n+4gn+3gn+3g+1n+2gn+2g+1n+2g+2n+gn+g+1n+g+2n+g+3nn+1n+2n+3n+4n+(n+1)+(n+2)+(n+3)+(n+4)+(n+g+)+(n+g+1)+(n+g+2)+(n+g+3)+(n+2g)+(n+2g+a)+(n+2g+2)+(n+3g)+(n+3g+1)+(n+4g)= 15n + 20g + 20Observation: I have noticed that the number of squares in each stair shape has a link with triangle numbers. For example: a triangle number sequence is as follows:When the stair shape size was 3, it has 6 squares. When the stair shape size was 4, it has 10 squares, and when the stair shape size was 5, it has 15 squares. Just like the diagram on the previous page, the pattern for the stair shape size is the same pattern as triangle numbers. This is because the stair shape is a triangle:s-sizeno.

of squares23+ 336+ 4410+ 5515+ 6621I can predict the number of squares they are for any s-size, following the triangle number sequence.The formula for the triangle number sequence is:(Where ‘s’ is the s-size.)I should test this formula to check if it works. I shall try it on an s-size of 7.7+ 6+ 5+ 4+ 3+ 2+ 1Number of squares in this diagram: 28Since I have successfully tested out that the relationship between the s-size and the number of squares in that s-size is the same as triangle number sequence; thus the formula to work out the s-total when the s-number, s-grid, and s-size is known, can be currently worked out as:s-total = (Note: X is the unknown)In this case, I have used the X’s twice, only because they are of equal value. By putting the s-size value and the formula in a table, I could see why I used the X’s twice in the formula.s-sizeformula36n + 4g + 4410n + 10g + 10515n + 20g + 20The co-efficient has the same value as the constant.

I then needed to find to how to find out the co-efficient and the constant. Because there doesn’t seem to have a constant difference between the co-efficient, I shall use the method ‘changing differences’ to find the formula for the co-efficient. There is a formula to find the ‘changing difference’ known as the ‘Gregory Newton Formula’.Firstly, I would need to find the value of the co-efficient when the s-size is 0. Obviously, if the s-size is 0, the s-total will be 0, as there are no squares to add up its value. To show how I worked out the difference in order to use the ‘Gregory Newton Formula’, I made a table of differences:s-sizeX1st Difference2nd Difference3rd Difference4th Difference00+ 010+ 1+ 1+ 121+ 2+ 0+ 3+ 134+ 3+ 0+ 6+ 1410+ 4+ 10520After producing the table of differences, I was able to carry out the ‘Gregory Newton Formula’ and found out how to find ‘X’:However, I must test this formula to see if it works. I shall test it out on an s-size of 6.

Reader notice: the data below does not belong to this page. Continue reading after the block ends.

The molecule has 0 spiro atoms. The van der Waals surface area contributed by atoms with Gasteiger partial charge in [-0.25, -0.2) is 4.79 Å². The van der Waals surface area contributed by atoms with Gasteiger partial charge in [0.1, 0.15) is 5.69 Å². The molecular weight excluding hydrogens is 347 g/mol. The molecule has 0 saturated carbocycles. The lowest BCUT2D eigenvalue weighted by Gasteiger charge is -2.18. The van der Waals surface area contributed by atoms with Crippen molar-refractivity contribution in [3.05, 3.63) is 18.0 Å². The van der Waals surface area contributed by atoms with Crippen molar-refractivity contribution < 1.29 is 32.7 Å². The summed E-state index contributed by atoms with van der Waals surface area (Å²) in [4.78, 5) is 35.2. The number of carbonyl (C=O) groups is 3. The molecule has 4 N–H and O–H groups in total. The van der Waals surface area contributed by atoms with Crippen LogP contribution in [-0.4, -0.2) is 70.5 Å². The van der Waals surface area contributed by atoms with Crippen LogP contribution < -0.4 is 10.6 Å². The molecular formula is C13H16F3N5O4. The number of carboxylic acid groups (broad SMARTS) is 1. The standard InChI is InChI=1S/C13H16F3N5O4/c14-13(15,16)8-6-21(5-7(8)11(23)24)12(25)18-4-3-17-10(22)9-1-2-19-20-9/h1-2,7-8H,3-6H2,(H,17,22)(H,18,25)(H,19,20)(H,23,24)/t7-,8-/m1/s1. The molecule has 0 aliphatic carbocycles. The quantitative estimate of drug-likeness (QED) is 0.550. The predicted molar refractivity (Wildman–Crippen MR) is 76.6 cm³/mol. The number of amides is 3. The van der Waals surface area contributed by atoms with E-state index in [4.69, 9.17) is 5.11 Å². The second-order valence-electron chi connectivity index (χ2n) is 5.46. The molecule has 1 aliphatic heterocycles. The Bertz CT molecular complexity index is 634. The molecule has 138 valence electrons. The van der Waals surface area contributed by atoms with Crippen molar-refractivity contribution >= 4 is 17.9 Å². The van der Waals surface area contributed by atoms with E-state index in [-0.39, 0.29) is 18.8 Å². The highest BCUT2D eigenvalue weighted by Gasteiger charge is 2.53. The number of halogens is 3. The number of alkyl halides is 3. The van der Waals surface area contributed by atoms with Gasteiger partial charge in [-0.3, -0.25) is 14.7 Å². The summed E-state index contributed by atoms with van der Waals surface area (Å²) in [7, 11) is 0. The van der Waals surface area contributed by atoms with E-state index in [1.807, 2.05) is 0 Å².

n+5gn+4gn+4g+1n+3gn+3g+1n+3g+2n+2gn+2g+1n+2g+2n+2g+3n+gn+g+1n+g+2n+g+3n+g+4nn+1n+2n+3n+4n+5n+(n+1)+(n+2)+(n+3)+(n+4)+(n+5)+(n+g)+(n+g+1)+(n+g+2)+(n+g+3)+(n+g+4)+(n+2g)+(n+2g+1)+(n+2g+2)+(n+2g+3)+(n+3g)+(n+3g+1)+(n+3g+2)+(n+4g)+(n+4g+1)+(n+5g)= 21n + 35g + 35It appears that this section of the formula works. Now the new current formula is:s-total =Important: However, this formula has its limitations. For example, the step stair may be placed on a certain area that causes the step stair to be off the grid. This means that the formula cannot calculate the s-total as there are no numbers off the grid. Perhaps another limitation can be found if it cannot calculate negative numbers.I shall test it out on an s-size of 7, s-grid of 8, and the s-number is 20.6860615253544445464736373839402829303132332021222324252620 + 21 + 22 + 23 + 24 + 25 + 26 + 28 + 29 + 30 + 31 + 32 + 33 + 36 + 37 + 38 + 39 + 40 + 44 + 45 + 46 + 47 + 52 + 53 + 54 + 60 + 61 + 68= 1064Now to test the formula out on negative numbers:1314151617187891011121234560-1-2-3-4-5-6-7-8-9-10-11-12-13-14-15-16-17(-12)+(-13)+(-14)+(-6)+(-7)+(0)= -52It appears that negative numbers do not work with this formula, thus the formula is limited to positive integers and that the stair shape must not have any part of it exceeding the grid.

However, the formula works excluding the limitations. In conclusion, the relationship between the s-number, s-grid, s-size, and s-total is:s-total =(With certain restrictions as mentioned above)However, this formula can be simplified because as previously mentioned, the ‘X’s were in 2 parts of the formula, thus it can be simplified. The first part of the equation where the formula for triangle number lies, can also be simplified to:An extention of this investigation, could be to investigate the relationship between negative numbers, or transformation of the stair shape.